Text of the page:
The spindle that my machine uses is a LittleMachineShop X2 Mini Mill R8 spindle. Although I would have strongly preferred to design my own spindle assembly, it is the most economical way I could find to procure a spindle unit AND motor – plus, it’s got a variable speed controller! I also elected to use the z-axis slide assembly from the X2 mini mill, which includes a rack and pinion gear system.
The linear motion system I designed uses 3 HIWIN AWG-15CB bearings, along with standard grade 3/8″-10 Acme threaded rods and nuts. The linear bearings are extremely high-capacity and precise. Unfortunately, they’re also highly intolerant of mounting misalignment, which led to a lot of shimming and fiddling. I designed a backlash-reducing nut housing to allow me to use standard-grade instead of precision-grade hardware (which is much more expensive). Although the thread fit tolerance differs between the two grades, the lead accuracy of the two thread profiles is the same. The backlash-reducing nut assembly, which uses a spring washer to press the nuts against opposite faces of the screw, eliminates the play caused by the looser fit. I’ve included images of the backlash-reducing nut assembly, as well as of the rest of the linear motion system, in the gallery below.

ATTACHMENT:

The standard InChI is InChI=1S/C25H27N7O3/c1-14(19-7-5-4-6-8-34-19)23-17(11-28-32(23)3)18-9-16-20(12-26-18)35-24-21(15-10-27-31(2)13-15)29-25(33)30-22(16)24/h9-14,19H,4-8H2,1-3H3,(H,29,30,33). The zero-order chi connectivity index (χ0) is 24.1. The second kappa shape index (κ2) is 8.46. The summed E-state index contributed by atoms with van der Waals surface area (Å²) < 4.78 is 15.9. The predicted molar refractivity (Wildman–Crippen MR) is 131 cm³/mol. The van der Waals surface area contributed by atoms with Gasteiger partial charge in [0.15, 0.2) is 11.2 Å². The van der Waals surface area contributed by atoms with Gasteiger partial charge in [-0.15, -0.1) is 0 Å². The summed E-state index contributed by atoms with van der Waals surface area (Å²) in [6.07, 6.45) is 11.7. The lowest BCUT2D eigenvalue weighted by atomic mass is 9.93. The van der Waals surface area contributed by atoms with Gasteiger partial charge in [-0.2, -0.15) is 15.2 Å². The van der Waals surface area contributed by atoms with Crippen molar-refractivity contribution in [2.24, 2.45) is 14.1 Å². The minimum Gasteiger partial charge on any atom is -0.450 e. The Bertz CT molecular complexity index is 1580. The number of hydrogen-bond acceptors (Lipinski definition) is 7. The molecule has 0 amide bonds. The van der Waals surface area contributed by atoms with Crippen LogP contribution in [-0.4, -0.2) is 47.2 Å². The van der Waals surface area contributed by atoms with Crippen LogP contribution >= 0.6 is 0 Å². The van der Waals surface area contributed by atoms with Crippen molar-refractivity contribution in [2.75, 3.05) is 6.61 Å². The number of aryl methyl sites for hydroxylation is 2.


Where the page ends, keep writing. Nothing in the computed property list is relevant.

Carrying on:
I modeled the entire assembly in SolidWorks. This allowed me not only to easily develop part drawings (which there were a lot of – 41 unique manufactured parts, and almost 100 manufactured parts total), but also to check for interference between parts, and ensure manufacturability. Especially because of the bolted connections into the hollow steel sections used in the frame, manufacturability was a major concern with this project: either the connections had to accessible through the open ends of the frame sections, or internal captive nuts had to be used. The complete Solidworks model (2011 edition) is attached below in a zip archive; if you need different file formats, contact me.